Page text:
The War of the Worlds (1953) & War of the Worlds (2005)


A long time ago, in the era known as B.R.D (Before Recording Devices), people would go to the movies, and if they really liked the movie, they would pay to go again (hence the five times I saw Jaws (1975), in the theater). If you missed a movie, you had two choices: wait until it came on TV, or sometimes the movie studios would re-release it.

Sometimes, they would release a double-feature. Yes, two movies for the price of one. Once I remember they released all 5 Planet of the Apes movies (here it goes: Planet of the Apes (1968), Beneath the Planet of the Apes (1970), Escape from the Planet of the Apes (1971), Conquest of the Planet of the Apes (1972), and Battle for the Planet of the Apes (1973)). This particular set was released at a drive-in. My father, who obviously loves me and my brother very much, took us. Unfortunately, some fog rolled in, and we left sometime during Escape from the Planet of the Apes. Or as it really looked, Escape from the Very Foggy Planet of  the Apes).

Now, with the advent of DVDs (especially the invention of the $5.00 bin at Walmart), Netflix, Redbox, Blockbuster (or as it is more commonly called, “EVERYTHING MUST GO!), a double-feature from any era can be conveniently be created in your own home.

Speaking of the $5.00 bin at Walmart, an astounding sociological experiment can be had by keeping one eye on what people cherish (“Look Buba! It’s Weekend at Bernie’s! That’s Grandma’s FAVORITE! Can you believe that man’s DEAD for the whole movie!”) versus what they toss aside (“The Maltese Falcon? Fergetit, it’s in black & white”).

But I digress.

A wonderful homemade double-feature would be The War of the Worlds (1953) and War of the Worlds (2005).

Both films have great, believable scripts, great acting, and directors who know what they’re doing. The films also follow the basic format, (initial attack, escape to desolate farmhouse, encounter with alien probe, attack by greedy mob, aliens demise at nature’s hand) albeit at different periods of time. Wait a minute, I forgot something: Spoiler alert!

The starkest contrast is in the color: the 1953 version is filmed in Technicolor. A process involving a camera which ran three different rolls of film simultaneously. The three rolls of film are all black and white, but the light passes through three different colored lenses. It is at this point the process gets very complicated, and I lose interest in trying to understand it, but it produces wonderfully rich colors.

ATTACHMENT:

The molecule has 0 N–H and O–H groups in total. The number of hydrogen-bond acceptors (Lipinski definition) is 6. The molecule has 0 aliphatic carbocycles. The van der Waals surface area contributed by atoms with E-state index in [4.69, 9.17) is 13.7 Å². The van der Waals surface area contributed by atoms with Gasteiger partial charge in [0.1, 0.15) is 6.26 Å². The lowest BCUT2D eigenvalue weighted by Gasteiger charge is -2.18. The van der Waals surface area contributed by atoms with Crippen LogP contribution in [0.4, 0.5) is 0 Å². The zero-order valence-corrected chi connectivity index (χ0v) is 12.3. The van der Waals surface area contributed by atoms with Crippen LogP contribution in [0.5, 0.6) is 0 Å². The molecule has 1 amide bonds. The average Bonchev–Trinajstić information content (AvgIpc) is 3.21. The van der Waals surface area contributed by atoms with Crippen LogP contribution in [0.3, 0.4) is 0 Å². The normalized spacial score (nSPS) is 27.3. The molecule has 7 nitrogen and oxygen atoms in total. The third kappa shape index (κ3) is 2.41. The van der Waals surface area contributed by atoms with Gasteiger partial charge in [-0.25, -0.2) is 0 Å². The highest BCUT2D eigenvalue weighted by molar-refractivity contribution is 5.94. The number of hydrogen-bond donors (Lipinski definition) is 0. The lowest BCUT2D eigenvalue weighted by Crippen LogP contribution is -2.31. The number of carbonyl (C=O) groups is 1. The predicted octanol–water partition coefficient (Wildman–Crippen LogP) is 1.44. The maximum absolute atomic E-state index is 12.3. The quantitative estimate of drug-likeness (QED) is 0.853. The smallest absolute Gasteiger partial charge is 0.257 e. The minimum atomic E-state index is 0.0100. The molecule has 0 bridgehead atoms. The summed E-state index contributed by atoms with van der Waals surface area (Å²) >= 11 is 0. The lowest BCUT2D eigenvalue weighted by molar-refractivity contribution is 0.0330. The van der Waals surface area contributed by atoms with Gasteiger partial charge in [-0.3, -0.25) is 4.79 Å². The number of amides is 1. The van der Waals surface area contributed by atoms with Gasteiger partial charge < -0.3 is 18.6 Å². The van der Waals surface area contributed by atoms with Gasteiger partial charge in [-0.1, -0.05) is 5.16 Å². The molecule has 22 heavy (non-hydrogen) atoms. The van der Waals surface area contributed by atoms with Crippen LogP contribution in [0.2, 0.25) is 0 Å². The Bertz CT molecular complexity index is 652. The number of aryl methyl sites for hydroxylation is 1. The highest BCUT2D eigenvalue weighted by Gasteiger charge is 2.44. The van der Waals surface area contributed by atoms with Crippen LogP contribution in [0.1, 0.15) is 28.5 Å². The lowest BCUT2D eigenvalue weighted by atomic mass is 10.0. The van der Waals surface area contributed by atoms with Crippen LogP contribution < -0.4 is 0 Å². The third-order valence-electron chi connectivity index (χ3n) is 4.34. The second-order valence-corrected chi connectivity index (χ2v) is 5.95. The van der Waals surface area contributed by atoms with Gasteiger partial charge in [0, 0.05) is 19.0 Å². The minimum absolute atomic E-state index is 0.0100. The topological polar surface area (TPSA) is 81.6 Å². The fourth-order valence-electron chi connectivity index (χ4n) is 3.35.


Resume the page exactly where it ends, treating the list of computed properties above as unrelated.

The 2005 version, on the other hand, is shot in very muted tones, yet as shot by director Steven Spielberg, is nonetheless gorgeous.

One of the best scenes in the 1953 version occurs when the army has the alien spacecraft surrounded. As the alien crafts appear (remember, this is 1953, so don’t dwell on the wires that are visible holding up the spacecraft), a local pastor approaches them, hoping to keep the situation from escalating into violence. His niece (Ann Robinson) tries to go stop him, but is held back by the soldiers and her soon-to-be boyfriend (Gene Barry). As he walks closer to the alien craft, reciting scripture, we hear the niece’s screams in the background. The aliens fire on the uncle — the niece screams – the army Colonel commands “Let ’em have it!” —– and the dogs of war are unleashed. Pure cinema!

While the 1953 version shows us the scientists, army, and world leaders’ response to the events, the 2005 version stays with the dysfunctional family unit of Tom Cruise. The best part of the film doesn’t even concern the aliens. As the family flees New Jersey in an SUV, as the kids (Dakota Fanning & Justin Chatwin) try to get information from Cruise, and as he tries to explain what he can’t yet believe, the camera turns around the vehicle, goes through it, and turns around again. Unbelievable.

Another harrowing sequence occurs when one of the alien war machines attacks a ferry, capsizing it into the river. As Cruise and his family float in the water, a car from the ferry lands on them, pushing them under the surface as the camera follows. Did I already say unbelievable? Sorry, let me say it again with italics; Unbelievable.

So rent these two movies, get a couple of Little Caesar’s Hot n’ Ready pepperoni pizzas, and see who’s the first to spot Gene Barry and Ann Robinson in the 2005 film.

I’m tellin’ ya Buba, it don’t get bettern’ this!

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